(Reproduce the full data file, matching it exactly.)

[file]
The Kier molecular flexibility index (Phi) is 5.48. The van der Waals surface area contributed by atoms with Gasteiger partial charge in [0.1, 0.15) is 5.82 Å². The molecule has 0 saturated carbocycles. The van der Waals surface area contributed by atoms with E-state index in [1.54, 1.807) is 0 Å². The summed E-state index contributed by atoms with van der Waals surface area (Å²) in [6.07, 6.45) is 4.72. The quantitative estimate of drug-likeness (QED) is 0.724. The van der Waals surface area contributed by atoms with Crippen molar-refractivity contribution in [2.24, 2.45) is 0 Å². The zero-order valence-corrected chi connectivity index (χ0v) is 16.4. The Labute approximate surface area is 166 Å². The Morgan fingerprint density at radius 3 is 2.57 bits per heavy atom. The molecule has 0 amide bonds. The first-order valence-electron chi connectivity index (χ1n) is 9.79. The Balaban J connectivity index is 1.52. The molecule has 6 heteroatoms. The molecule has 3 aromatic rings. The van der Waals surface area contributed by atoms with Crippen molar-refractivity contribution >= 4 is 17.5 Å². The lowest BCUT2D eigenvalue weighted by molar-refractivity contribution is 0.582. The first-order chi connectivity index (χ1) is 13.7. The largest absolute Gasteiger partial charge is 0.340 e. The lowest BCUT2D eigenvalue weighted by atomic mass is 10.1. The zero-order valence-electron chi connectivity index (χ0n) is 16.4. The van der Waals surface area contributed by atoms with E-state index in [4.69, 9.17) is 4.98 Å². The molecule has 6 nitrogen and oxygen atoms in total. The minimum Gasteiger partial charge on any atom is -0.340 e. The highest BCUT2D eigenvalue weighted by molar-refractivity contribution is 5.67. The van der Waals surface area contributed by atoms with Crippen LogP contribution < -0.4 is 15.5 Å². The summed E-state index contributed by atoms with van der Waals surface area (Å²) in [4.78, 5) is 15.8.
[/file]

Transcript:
The Kier molecular flexibility index (Phi) is 5.48. The van der Waals surface area contributed by atoms with Gasteiger partial charge in [0.1, 0.15) is 5.82 Å². The molecule has 0 saturated carbocycles. The van der Waals surface area contributed by atoms with E-state index in [1.54, 1.807) is 0 Å². The summed E-state index contributed by atoms with van der Waals surface area (Å²) in [6.07, 6.45) is 4.72. The quantitative estimate of drug-likeness (QED) is 0.724. The van der Waals surface area contributed by atoms with Crippen molar-refractivity contribution in [2.24, 2.45) is 0 Å². The zero-order valence-corrected chi connectivity index (χ0v) is 16.4. The Labute approximate surface area is 166 Å². The Morgan fingerprint density at radius 3 is 2.57 bits per heavy atom. The molecule has 0 amide bonds. The first-order valence-electron chi connectivity index (χ1n) is 9.79. The Balaban J connectivity index is 1.52. The molecule has 6 heteroatoms. The molecule has 3 aromatic rings. The van der Waals surface area contributed by atoms with Crippen molar-refractivity contribution >= 4 is 17.5 Å². The lowest BCUT2D eigenvalue weighted by molar-refractivity contribution is 0.582. The first-order chi connectivity index (χ1) is 13.7. The largest absolute Gasteiger partial charge is 0.340 e. The lowest BCUT2D eigenvalue weighted by atomic mass is 10.1. The zero-order valence-electron chi connectivity index (χ0n) is 16.4. The van der Waals surface area contributed by atoms with E-state index in [4.69, 9.17) is 4.98 Å². The molecule has 6 nitrogen and oxygen atoms in total. The minimum Gasteiger partial charge on any atom is -0.340 e. The highest BCUT2D eigenvalue weighted by molar-refractivity contribution is 5.67. The van der Waals surface area contributed by atoms with Crippen LogP contribution < -0.4 is 15.5 Å². The summed E-state index contributed by atoms with van der Waals surface area (Å²) in [4.78, 5) is 15.8.